Objective: Accurate, efficient and cost-effective disposition of patients presenting to emergency departments (EDs) with symptoms suggestive of acute coronary syndromes (ACS) is a growing priority. Platelet activation is an early feature in the pathogenesis of ACS; thus, we sought to obtain an insight into whether point-of-care testing of platelet function: (1) may assist in the rule-out of ACS; (2) may provide additional predictive value in identifying patients with non-cardiac symptoms versus ACS-positive patients and (3) is logistically feasible in the ED.
Design: Prospective cohort feasibility study.
Setting: Two urban tertiary care sites, one located in the USA and the second in Argentina.
Participants: 509 adult patients presenting with symptoms of ACS.
Main outcome measures: Platelet reactivity was quantified using the Platelet Function Analyzer-100, with closure time (seconds required for blood, aspirated under high shear, to occlude a 150 µm aperture) serving as the primary endpoint. Closure times were categorised as 'normal' or 'prolonged', defined objectively as the 90th centile of the distribution for all participants enrolled in the study. Diagnosis of ACS was made using the standard criteria. The use of antiplatelet agents was not an exclusion criterion.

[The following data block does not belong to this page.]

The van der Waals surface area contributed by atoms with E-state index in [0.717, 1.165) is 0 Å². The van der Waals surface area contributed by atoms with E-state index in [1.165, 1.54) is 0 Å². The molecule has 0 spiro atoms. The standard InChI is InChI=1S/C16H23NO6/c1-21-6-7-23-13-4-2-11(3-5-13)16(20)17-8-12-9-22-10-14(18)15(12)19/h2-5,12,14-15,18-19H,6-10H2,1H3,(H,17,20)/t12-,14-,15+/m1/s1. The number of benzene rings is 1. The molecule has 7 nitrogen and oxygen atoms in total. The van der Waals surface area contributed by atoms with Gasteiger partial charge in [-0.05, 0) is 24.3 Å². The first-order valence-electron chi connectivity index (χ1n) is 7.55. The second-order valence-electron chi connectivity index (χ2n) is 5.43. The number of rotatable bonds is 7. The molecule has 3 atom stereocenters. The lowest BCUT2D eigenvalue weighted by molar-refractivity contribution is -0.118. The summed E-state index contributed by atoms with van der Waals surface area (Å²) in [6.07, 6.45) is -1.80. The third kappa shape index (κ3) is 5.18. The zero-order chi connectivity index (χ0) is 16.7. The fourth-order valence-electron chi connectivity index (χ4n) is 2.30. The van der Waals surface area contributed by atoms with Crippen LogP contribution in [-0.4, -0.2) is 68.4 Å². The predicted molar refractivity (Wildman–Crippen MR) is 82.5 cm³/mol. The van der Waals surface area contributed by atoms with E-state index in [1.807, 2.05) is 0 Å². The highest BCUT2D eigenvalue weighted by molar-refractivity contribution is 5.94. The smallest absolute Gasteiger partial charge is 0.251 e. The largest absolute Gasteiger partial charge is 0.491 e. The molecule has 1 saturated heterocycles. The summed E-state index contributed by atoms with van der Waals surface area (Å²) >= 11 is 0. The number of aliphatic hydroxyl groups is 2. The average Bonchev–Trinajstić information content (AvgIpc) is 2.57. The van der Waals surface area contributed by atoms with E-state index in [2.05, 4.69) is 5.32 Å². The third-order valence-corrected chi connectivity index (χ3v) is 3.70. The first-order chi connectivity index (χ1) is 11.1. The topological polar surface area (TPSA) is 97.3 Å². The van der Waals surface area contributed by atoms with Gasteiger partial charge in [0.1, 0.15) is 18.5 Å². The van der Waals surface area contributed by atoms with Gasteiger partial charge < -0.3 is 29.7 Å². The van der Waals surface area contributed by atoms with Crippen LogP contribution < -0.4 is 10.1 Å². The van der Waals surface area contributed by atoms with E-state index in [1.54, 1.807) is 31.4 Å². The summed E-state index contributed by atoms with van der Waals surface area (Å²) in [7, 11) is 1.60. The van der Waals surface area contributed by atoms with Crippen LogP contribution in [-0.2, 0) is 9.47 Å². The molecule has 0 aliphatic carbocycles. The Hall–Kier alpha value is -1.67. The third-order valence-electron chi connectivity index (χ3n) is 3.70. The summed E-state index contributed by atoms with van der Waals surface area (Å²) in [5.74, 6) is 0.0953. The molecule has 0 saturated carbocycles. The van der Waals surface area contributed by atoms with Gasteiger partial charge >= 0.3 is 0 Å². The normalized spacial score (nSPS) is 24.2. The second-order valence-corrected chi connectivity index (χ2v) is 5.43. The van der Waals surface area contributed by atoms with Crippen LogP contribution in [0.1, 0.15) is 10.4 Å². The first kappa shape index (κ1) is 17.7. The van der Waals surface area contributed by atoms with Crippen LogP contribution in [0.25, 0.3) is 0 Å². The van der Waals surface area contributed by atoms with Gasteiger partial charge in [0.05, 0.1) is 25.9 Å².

Results: Closure times for the study population ranged from 47 to 300 s, with a 90th centile value of 138 s. The proportion of patients with closure times ≥138 s was significantly higher in patients with non-cardiac symptoms (41/330; 12.4%) versus the ACS-positive cohort (2/105 (1.9%); p=0.0006). The specificity of 'prolonged' closure times (≥138 s) for a diagnosis of non-cardiac symptoms was 98.1%, with a positive predictive value of 95.4%. Multivariate analysis revealed that the closure time provided incremental, independent predictive value in the rule-out of ACS.
Conclusions: Point-of-care assessment of platelet reactivity is feasible in the ED and may facilitate the rapid rule-out of ACS in patients with prolonged closure times.
Keywords: Acute coronary Syndromes; Emergency Department:; Platelet.